Deus Ex Machina Game of the Year, 30th Anniversary Collector's Edition (OUYA)
Official GBAtemp Review
- Release Date (NA): February 1, 2015
- Publisher: Potassium Frog Ltd
- Developer: Automata Source Ltd, Potassium Frog Ltd
- Genres: Simulation
- Also For: Android, Computer
The human condition, our self-aware analysis of existential themes, is reflected back upon us through many forms of creative entertainment. As thinking, questioning, reasoning beings, we absorb the complex messages of life from a variety of man-made influences. The inclusion of environmental factors, playing both internally and externally upon instances of comprehension, allows moments of acceptance to exist. It is during these moments, that cross-rationalization of the art form can make us feel as though we are influenced by both a taking and giving of unique experiences. Our individual lives, lived similarly only through necessity, allow each of us to form separate opinions. As an audience, consciously aware or not, we accept that this happens. As creators, we strive to build these experiences into our art. They may take the form of subtle messages woven into a fabric we must unwind through afterthought, or blatantly presented as stories that require only minimal interpretation. Some will recall the presentation of these experiences fondly and perhaps life changing, while others will not. The same can be said for Deus Ex Machina Game of the Year, 30th Anniversary Collector's Edition.
In 1984, designer Mel Croucher released Deus Ex Machina for the ZX Spectrum computer. It received critical acclaim for its bridging of art and video games. The games packaging and price point did not conform to PC retailer guidelines, and as a result was made available to the public through direct mail order. From this initially slow start, the game was later ported to other 8-bit computers and due to its artistic styling became a heavily pirated cult classic among its fans. In 2014, programmer Colin Jones (Slightly Magic, Rock Star Ate My Hamster) was approached by Croucher who had interest in releasing an updated version for modern hardware. Following a successful Kickstarter campaign, the original team members rereleased the game to include original 8-bit graphics, updated graphics, and a remastered audio track.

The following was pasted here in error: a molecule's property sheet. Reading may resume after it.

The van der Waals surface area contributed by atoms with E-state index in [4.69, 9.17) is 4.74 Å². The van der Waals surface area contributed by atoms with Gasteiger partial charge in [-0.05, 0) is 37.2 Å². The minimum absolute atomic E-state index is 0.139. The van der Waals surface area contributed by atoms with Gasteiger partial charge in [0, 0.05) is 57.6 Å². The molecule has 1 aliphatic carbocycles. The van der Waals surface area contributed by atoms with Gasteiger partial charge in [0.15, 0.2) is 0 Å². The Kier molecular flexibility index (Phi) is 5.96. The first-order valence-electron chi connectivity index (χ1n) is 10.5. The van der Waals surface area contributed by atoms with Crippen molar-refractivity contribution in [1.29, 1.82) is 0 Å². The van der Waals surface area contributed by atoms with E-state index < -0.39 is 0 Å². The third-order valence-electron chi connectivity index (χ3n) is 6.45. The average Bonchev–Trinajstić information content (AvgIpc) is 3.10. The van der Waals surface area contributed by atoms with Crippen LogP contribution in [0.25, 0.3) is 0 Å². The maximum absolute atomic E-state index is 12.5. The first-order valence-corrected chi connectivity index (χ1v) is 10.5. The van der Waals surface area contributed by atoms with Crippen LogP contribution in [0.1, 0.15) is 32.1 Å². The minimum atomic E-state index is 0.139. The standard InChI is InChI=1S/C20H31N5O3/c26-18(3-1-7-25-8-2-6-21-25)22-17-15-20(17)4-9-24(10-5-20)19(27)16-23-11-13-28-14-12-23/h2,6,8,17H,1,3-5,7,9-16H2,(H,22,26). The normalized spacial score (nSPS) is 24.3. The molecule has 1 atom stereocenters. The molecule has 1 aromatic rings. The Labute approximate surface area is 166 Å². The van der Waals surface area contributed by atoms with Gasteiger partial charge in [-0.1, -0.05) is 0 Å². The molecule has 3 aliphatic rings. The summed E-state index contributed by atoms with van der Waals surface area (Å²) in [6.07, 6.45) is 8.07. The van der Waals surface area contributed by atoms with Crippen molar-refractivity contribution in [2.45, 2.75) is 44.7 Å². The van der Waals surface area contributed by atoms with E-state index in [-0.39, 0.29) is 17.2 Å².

At its roots, Deus Ex Machina is the story of life. It all begins when a mouse dies inside of a computer and leaves behind a bit of organic matter. The computer processes the DNA of this matter and decides to form a human being, by fertilizing an egg with a mixture computer code, logic, and the substance of life. Soon the computer rejects its own creation and expels a person into the real world. Naked and alone, and through seemingly instinctive behavior, the child begins to explore its surroundings. During this time of exploration the child is carefully watched, questioned, and challenged by the logical limitations of the machine that birthed it. Through an adventure of unique emotional experiences, the child of the machine travels a path leading away from its creator. It grows to learn the beauty of love, want, and desire. It suffers at the challenges of war, hatred, loss, and disease. Throughout this process the machine continues to lurk from within the shadows, asking questions and presenting thought provoking challenges. As the person grows old they begin to accept the machines guidance as they develop a limited understanding for the cycle of life. It is now that two final questions are pondered. The first being, what if your life accomplishments were calculated as a series of percentages inside of a video game? This question leading to the understanding that perhaps the life we lived may not be the full essence of existence. The second being, what if you could begin again recalling all of the knowledge stored during your lifetime? Perhaps, as suggested by the story, they remain the universal questions that can only be answered upon the journey which follows life. One for which even the machine can not be sure of.
The matter in which life unfolds, the human condition and questions about death, have been creatively tackled by Deus Ex Machina. Its subject matter is cleverly presented through the use of computer graphics, music, sounds, voices, and animations. This rather unique, movie-like experience is only a game through minimal points of interaction. These mini-game-like interactions offer little purpose except to help the viewer feel engaged throughout the entirety of the show. Referring to itself as a video game is a stretch to the simulation genre. However, Deus Ex Machina does manage to accomplish something not previously conceived by video game designers. It successfully merges multiple artistic genres into a complete experience that continues to feel relative, even 30 years after its conception. While obviously not a journey everyone will wish to embark on, Deus Ex Machina holds a special place in video game history and commands reasons to be experienced.
- Updated graphics
- Original retro graphics
- Remastered audio
- Incredibly unique “video game” experience
- Celebrity cast
- More of a movie-like experience than an interactive video game